Be who you are
Jun 27, 2018
I was standing in line at Noodles & Company, of all places. Don’t judge me. It had been a rough day. Actually, a rough month. I was hurt and angry and exhausted, all at the same time. I needed some carbs.
Then a text message changed everything.
Let me explain.
My hiring at P&G came on the heels of the toughest season of my life. I had been a pastor for 10 years (four of them at the same church) and was fired from my job when I came out as gay. That’s still difficult for me to say a year later. I cannot explain what a jarring, gut-wrenching experience it is to tell the truth about who you are to the people you have considered family and have them not only reject you, but make sure others do as well.
My whole world was turned upside down and I found myself questioning every relationship in my life, second-guessing my worth as a leader and even as a human being. Not to mention trying to assimilate into a new work environment and manage new responsibilities. I had just been hired at P&G, and I found it difficult to relate to anyone on a personal level, afraid to divulge too much information lest I be judged or rejected.
Yet here I was, in this new role that I absolutely loved, working with people who I genuinely liked being around and who seemed to enjoy my company in return. I woke up every day looking forward to going to work. But I was still unsure if I could really be myself. If I could trust people to know me. All of me.
And then everything changed.
As I waited for my food that evening, my phone chirped with a text from P&G’s owner, Kate Snyder. I looked down and read words that brought such affirmation and healing to my soul. Her message simply said, “Know that you never have to be afraid to be you at P&G. You are loved and valued just as you are.”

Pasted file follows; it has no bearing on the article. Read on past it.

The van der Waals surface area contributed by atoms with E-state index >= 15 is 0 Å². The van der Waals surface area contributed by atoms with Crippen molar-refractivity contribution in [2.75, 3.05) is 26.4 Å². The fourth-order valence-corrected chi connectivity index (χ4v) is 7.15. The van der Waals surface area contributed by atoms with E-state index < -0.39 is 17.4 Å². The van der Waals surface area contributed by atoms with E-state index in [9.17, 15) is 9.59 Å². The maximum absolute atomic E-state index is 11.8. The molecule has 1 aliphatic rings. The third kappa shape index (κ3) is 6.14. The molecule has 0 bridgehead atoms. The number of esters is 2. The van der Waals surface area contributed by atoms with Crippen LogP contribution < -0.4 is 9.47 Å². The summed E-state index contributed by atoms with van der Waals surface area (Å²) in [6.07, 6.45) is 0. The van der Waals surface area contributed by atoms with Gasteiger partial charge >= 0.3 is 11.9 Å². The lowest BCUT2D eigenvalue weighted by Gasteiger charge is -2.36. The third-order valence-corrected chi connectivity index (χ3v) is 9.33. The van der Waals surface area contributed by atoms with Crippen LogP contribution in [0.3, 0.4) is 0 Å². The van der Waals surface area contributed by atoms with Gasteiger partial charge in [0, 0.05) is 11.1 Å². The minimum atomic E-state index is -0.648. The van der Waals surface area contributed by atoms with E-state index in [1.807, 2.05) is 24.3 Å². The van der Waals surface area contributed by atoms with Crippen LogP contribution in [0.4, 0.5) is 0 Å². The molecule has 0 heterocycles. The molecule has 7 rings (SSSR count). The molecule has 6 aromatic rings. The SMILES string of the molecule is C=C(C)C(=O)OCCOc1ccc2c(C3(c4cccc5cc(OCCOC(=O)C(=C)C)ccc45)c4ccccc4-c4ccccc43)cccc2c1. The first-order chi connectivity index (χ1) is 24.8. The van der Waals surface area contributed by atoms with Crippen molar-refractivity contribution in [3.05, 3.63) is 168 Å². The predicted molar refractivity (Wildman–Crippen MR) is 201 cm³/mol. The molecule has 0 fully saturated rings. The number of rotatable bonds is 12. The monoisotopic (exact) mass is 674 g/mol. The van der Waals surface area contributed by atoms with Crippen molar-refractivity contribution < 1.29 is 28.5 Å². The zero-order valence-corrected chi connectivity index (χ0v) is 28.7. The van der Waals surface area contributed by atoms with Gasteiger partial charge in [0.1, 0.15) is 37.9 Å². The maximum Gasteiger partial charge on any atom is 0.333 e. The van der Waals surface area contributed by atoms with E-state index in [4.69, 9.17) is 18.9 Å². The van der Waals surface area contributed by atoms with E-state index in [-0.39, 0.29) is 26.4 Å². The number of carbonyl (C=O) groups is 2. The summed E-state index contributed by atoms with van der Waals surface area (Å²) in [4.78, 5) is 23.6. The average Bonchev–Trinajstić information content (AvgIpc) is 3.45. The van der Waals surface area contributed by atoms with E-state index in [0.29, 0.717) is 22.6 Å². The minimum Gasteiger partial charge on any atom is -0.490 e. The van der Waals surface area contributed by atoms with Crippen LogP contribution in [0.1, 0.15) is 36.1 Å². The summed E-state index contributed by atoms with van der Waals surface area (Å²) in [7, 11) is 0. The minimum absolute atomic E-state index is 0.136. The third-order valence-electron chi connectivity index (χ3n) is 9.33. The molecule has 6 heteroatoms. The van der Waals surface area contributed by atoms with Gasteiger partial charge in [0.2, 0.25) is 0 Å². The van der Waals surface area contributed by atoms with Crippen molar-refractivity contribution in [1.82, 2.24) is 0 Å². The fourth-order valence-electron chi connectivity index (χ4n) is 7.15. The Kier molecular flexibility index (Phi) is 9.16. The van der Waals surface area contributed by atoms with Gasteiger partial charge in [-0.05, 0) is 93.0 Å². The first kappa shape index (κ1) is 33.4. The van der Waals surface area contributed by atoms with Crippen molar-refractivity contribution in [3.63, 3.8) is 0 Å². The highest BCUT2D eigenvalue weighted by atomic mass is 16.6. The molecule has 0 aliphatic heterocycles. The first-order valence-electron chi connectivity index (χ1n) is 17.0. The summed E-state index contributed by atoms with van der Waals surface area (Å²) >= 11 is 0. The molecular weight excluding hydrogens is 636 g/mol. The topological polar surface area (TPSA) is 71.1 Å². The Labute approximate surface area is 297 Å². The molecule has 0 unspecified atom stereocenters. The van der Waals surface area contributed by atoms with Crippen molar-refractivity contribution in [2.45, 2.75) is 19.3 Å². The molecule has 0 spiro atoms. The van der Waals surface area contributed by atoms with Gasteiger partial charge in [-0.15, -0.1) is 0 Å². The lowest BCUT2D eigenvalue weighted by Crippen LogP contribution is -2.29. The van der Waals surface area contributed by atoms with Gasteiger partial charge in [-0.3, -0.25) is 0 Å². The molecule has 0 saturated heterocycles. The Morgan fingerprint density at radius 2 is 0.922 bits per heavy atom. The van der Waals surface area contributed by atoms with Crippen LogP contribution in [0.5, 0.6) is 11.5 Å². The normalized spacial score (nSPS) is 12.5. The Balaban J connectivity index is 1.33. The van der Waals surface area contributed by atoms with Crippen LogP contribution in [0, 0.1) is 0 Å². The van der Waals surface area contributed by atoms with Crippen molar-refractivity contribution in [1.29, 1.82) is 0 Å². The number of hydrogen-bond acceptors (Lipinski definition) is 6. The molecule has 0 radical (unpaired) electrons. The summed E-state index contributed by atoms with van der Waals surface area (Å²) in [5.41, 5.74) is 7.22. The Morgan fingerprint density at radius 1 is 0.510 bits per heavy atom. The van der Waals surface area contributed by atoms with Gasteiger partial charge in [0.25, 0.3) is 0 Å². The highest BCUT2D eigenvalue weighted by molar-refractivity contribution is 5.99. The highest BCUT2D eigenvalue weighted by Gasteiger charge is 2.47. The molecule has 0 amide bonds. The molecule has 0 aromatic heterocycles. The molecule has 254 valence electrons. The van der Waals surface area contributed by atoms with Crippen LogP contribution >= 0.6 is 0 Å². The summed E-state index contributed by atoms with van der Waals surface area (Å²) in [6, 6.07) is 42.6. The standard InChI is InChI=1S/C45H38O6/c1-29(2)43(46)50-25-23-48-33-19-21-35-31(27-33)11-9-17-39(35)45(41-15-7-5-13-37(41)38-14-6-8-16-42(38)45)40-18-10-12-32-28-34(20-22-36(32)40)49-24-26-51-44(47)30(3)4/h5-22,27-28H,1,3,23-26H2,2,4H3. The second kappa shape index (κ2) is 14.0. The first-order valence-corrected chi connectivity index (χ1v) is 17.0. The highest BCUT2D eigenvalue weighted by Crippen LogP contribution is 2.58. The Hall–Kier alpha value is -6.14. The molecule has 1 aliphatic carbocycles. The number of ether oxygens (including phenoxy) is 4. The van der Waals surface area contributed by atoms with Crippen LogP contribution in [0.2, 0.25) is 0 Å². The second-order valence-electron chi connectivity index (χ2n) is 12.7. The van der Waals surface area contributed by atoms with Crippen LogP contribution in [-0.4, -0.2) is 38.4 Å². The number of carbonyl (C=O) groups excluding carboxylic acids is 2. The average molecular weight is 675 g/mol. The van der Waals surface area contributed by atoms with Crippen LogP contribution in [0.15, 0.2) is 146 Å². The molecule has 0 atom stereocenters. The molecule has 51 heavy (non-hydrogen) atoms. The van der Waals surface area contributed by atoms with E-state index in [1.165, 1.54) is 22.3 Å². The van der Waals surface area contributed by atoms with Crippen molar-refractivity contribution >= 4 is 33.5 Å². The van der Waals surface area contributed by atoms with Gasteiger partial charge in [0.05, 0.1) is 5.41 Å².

I grabbed my food and rushed out the door to avoid a potentially awkward moment with the cashier. (I love pasta, but not enough to bring me to tears.)
Here’s what I know now: I belong here. And I don’t mean at P&G (although that is definitely true). Wherever I go, I belong. I am who I am, and I make no apologies for that.
One of my heroes, Dr. Brene Brown, says it best in her book “Braving the Wilderness,”
“Stop walking through the world looking for confirmation that you don’t belong. You will always find it because you’ve made that your mission. Stop scouring people’s faces for evidence that you’re not enough. You will always find it because you’ve made that your goal. True belonging and self-worth are not goods; we don’t negotiate their value with the world. The truth about who we are lives in our hearts. Our call to courage is to protect our wild heart against constant evaluation, especially our own. No one belongs here more than you."
This month I celebrate as someone who is comfortable and confident in my skin, at a company that values who I am rather than shuns me for it. And that is a very good feeling.